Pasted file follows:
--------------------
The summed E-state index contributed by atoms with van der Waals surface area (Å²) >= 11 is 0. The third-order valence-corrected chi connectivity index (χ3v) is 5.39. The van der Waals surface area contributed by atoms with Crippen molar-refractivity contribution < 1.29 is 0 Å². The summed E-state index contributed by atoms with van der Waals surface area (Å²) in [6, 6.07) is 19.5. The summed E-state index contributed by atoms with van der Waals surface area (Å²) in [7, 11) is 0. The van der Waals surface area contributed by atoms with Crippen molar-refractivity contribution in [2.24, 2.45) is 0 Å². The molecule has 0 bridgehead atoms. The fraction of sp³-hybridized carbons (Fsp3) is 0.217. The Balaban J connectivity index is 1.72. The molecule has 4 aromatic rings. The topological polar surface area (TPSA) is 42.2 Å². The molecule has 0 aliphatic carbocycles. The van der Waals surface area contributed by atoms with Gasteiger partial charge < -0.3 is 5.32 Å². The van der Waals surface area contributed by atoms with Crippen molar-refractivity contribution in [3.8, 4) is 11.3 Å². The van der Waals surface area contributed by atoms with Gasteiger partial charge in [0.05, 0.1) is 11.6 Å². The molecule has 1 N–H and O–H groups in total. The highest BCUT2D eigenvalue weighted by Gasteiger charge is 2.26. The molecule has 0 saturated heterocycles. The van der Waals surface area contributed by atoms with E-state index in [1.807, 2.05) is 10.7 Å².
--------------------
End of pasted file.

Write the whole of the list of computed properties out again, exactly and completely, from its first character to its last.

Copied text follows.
The summed E-state index contributed by atoms with van der Waals surface area (Å²) >= 11 is 0. The third-order valence-corrected chi connectivity index (χ3v) is 5.39. The van der Waals surface area contributed by atoms with Crippen molar-refractivity contribution < 1.29 is 0 Å². The summed E-state index contributed by atoms with van der Waals surface area (Å²) in [6, 6.07) is 19.5. The summed E-state index contributed by atoms with van der Waals surface area (Å²) in [7, 11) is 0. The van der Waals surface area contributed by atoms with Crippen molar-refractivity contribution in [2.24, 2.45) is 0 Å². The molecule has 0 bridgehead atoms. The fraction of sp³-hybridized carbons (Fsp3) is 0.217. The Balaban J connectivity index is 1.72. The molecule has 4 aromatic rings. The topological polar surface area (TPSA) is 42.2 Å². The molecule has 0 aliphatic carbocycles. The van der Waals surface area contributed by atoms with Gasteiger partial charge < -0.3 is 5.32 Å². The van der Waals surface area contributed by atoms with Crippen molar-refractivity contribution in [3.8, 4) is 11.3 Å². The van der Waals surface area contributed by atoms with Gasteiger partial charge in [0.05, 0.1) is 11.6 Å². The molecule has 1 N–H and O–H groups in total. The highest BCUT2D eigenvalue weighted by Gasteiger charge is 2.26. The molecule has 0 saturated heterocycles. The van der Waals surface area contributed by atoms with E-state index in [1.807, 2.05) is 10.7 Å².